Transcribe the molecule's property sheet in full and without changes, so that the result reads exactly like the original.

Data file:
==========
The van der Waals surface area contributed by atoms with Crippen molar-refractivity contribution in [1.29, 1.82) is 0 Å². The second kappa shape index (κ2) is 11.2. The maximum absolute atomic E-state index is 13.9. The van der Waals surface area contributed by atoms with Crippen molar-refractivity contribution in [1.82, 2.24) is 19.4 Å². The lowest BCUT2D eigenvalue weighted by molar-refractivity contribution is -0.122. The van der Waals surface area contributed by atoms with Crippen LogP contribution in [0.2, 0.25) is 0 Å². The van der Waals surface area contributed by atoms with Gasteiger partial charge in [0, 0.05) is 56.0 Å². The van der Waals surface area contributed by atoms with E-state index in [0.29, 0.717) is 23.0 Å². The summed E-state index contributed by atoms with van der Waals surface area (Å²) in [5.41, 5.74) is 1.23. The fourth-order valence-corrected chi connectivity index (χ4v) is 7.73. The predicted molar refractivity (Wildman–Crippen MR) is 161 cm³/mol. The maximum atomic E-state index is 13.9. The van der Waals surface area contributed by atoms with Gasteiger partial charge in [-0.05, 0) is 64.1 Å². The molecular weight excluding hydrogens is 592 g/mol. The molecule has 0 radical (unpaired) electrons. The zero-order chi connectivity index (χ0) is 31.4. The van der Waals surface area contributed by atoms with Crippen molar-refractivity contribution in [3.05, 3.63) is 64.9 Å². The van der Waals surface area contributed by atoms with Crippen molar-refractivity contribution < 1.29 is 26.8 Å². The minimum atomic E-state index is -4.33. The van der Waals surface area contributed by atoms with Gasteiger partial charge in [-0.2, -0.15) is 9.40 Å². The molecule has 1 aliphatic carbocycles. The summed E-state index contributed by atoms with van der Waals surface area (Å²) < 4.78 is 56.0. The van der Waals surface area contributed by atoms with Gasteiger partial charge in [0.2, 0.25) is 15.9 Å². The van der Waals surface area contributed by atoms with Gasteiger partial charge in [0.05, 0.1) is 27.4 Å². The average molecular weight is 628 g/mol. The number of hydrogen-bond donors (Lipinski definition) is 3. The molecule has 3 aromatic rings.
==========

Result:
The van der Waals surface area contributed by atoms with Crippen molar-refractivity contribution in [1.29, 1.82) is 0 Å². The second kappa shape index (κ2) is 11.2. The maximum absolute atomic E-state index is 13.9. The van der Waals surface area contributed by atoms with Crippen molar-refractivity contribution in [1.82, 2.24) is 19.4 Å². The lowest BCUT2D eigenvalue weighted by molar-refractivity contribution is -0.122. The van der Waals surface area contributed by atoms with Crippen LogP contribution in [0.2, 0.25) is 0 Å². The van der Waals surface area contributed by atoms with Gasteiger partial charge in [0, 0.05) is 56.0 Å². The van der Waals surface area contributed by atoms with E-state index in [0.29, 0.717) is 23.0 Å². The summed E-state index contributed by atoms with van der Waals surface area (Å²) in [5.41, 5.74) is 1.23. The fourth-order valence-corrected chi connectivity index (χ4v) is 7.73. The predicted molar refractivity (Wildman–Crippen MR) is 161 cm³/mol. The maximum atomic E-state index is 13.9. The van der Waals surface area contributed by atoms with Gasteiger partial charge in [-0.05, 0) is 64.1 Å². The molecular weight excluding hydrogens is 592 g/mol. The molecule has 0 radical (unpaired) electrons. The zero-order chi connectivity index (χ0) is 31.4. The van der Waals surface area contributed by atoms with Crippen molar-refractivity contribution in [3.05, 3.63) is 64.9 Å². The van der Waals surface area contributed by atoms with Crippen molar-refractivity contribution < 1.29 is 26.8 Å². The minimum atomic E-state index is -4.33. The van der Waals surface area contributed by atoms with Gasteiger partial charge in [-0.2, -0.15) is 9.40 Å². The molecule has 1 aliphatic carbocycles. The summed E-state index contributed by atoms with van der Waals surface area (Å²) < 4.78 is 56.0. The van der Waals surface area contributed by atoms with Gasteiger partial charge in [0.2, 0.25) is 15.9 Å². The van der Waals surface area contributed by atoms with Gasteiger partial charge in [0.05, 0.1) is 27.4 Å². The average molecular weight is 628 g/mol. The number of hydrogen-bond donors (Lipinski definition) is 3. The molecule has 3 aromatic rings.